Belated realisation: On Trump's peace negotiation with Taliban

An erratic President Trump changes his mind over talks with the Taliban

Updated - September 10, 2019 11:01 am IST

Published - September 10, 2019 12:02 am IST

In a dramatic set of posts on Twitter, U.S. President Donald Trump announced the cessation of peace negotiations with the Taliban while also revealing that the insurgent group’s representatives were to have participated in secret talks at the Camp David retreat in Maryland. This is yet another instance of the stock that the maverick President puts in personal diplomacy in the conduct of America’s foreign affairs. His tweets abruptly seem to have indicated the end, at least for now, to the negotiations conducted by the chief U.S. negotiator, Zalmay Khalilzad, with the Taliban. Mr. Khalilzad had disclosed that he had reached an “in principle” agreement with the Taliban, but the details have not been revealed. The negotiations were over U.S. troop withdrawal from the country and assurances from the Taliban of not letting the country to be used as a safe haven for terrorists targeting the U.S. Mr. Trump said that a suicide car bomb attack in Kabul on Thursday was the trigger for his sudden decision. But the Taliban has been continually engaging in a series of wanton attacks against civilians throughout the course of the talks that the U.S. had with the group in Qatar. One estimate suggests that it has engaged in 173 terror attacks resulting in 1,339 fatalities in 2019 alone. The Taliban has perversely used the attacks as a bargaining chip of sorts, to undermine the Afghanistan government and to seek concessions on its own terms. It is not clear why Mr. Trump chose this moment to call off talks as little has changed in the Taliban’s behaviour. What all this ambiguity reveals is Mr. Trump’s erratic nature.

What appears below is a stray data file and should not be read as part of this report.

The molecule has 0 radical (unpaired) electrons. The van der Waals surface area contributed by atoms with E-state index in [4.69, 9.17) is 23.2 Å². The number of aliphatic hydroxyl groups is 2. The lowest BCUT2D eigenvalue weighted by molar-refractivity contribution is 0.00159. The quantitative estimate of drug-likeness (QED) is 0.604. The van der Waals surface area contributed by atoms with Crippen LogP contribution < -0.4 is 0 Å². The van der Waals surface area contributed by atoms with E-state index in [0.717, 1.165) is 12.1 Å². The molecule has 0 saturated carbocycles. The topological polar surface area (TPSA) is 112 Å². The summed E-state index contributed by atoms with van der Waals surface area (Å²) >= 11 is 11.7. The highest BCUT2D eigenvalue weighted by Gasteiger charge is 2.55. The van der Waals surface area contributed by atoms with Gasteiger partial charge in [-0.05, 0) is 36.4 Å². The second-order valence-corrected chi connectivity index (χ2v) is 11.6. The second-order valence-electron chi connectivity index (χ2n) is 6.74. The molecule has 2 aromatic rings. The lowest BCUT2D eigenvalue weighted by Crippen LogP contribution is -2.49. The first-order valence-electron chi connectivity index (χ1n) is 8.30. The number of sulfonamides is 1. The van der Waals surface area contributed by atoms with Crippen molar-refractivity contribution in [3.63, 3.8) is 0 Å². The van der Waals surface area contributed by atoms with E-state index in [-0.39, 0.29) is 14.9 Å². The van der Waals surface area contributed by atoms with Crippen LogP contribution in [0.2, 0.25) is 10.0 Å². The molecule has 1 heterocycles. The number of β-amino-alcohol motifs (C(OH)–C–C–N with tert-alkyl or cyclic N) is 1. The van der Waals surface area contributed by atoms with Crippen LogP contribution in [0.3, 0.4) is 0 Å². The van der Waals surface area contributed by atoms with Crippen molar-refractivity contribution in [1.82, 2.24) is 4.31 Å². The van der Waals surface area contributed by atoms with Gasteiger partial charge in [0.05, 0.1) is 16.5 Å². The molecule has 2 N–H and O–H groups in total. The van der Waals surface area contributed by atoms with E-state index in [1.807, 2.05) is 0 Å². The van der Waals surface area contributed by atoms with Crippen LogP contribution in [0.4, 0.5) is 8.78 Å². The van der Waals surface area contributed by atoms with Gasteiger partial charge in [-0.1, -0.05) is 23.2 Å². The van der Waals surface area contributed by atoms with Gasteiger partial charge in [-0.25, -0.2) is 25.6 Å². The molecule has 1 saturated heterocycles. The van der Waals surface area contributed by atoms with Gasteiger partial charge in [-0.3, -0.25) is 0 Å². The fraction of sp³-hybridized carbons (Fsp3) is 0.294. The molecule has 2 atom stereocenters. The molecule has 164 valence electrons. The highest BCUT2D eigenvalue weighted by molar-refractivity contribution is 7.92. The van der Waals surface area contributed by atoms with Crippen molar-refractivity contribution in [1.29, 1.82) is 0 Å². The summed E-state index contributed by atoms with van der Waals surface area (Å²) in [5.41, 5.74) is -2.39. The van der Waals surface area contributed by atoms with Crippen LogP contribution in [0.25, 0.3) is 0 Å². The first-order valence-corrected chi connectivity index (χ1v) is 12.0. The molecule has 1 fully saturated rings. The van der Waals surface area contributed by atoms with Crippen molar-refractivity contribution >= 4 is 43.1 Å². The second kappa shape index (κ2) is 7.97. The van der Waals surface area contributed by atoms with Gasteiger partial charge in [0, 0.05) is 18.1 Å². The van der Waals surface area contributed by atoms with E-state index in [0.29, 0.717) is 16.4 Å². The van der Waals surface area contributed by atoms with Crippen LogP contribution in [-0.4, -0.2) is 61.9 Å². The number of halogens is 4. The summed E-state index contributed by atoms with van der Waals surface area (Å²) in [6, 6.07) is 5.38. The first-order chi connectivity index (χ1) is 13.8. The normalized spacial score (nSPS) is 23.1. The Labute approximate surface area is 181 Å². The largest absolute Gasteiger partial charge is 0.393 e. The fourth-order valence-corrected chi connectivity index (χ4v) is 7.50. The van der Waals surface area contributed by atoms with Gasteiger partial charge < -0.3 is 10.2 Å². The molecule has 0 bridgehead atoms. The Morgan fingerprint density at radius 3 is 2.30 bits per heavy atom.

Afghanistan has continued to be wracked by internecine violence, with the Taliban increasing its control over several provinces and the government’s writ prevailing only in the north-central parts of the country. A durable peace, with the U.S. seeking early troop withdrawal, is only possible if there are talks between all Afghan groups and other regional stakeholders, with a guarantee by the Taliban that it will eschew terror. But the Taliban has refused to engage with the Afghan government and the U.S.’s decision to delink the violence from the Doha talks only seemed to have emboldened the group. Mr. Trump must reveal the contents of the so-called “in principle” agreement and set more meaningful terms of engagement involving the Afghan regime in any further talks with the Taliban. It serves neither the U.S.’s own interests, as Mr. Trump seems to have belatedly realised, nor those of the beleaguered Afghan people if the Taliban is allowed to get away with repeated murder.

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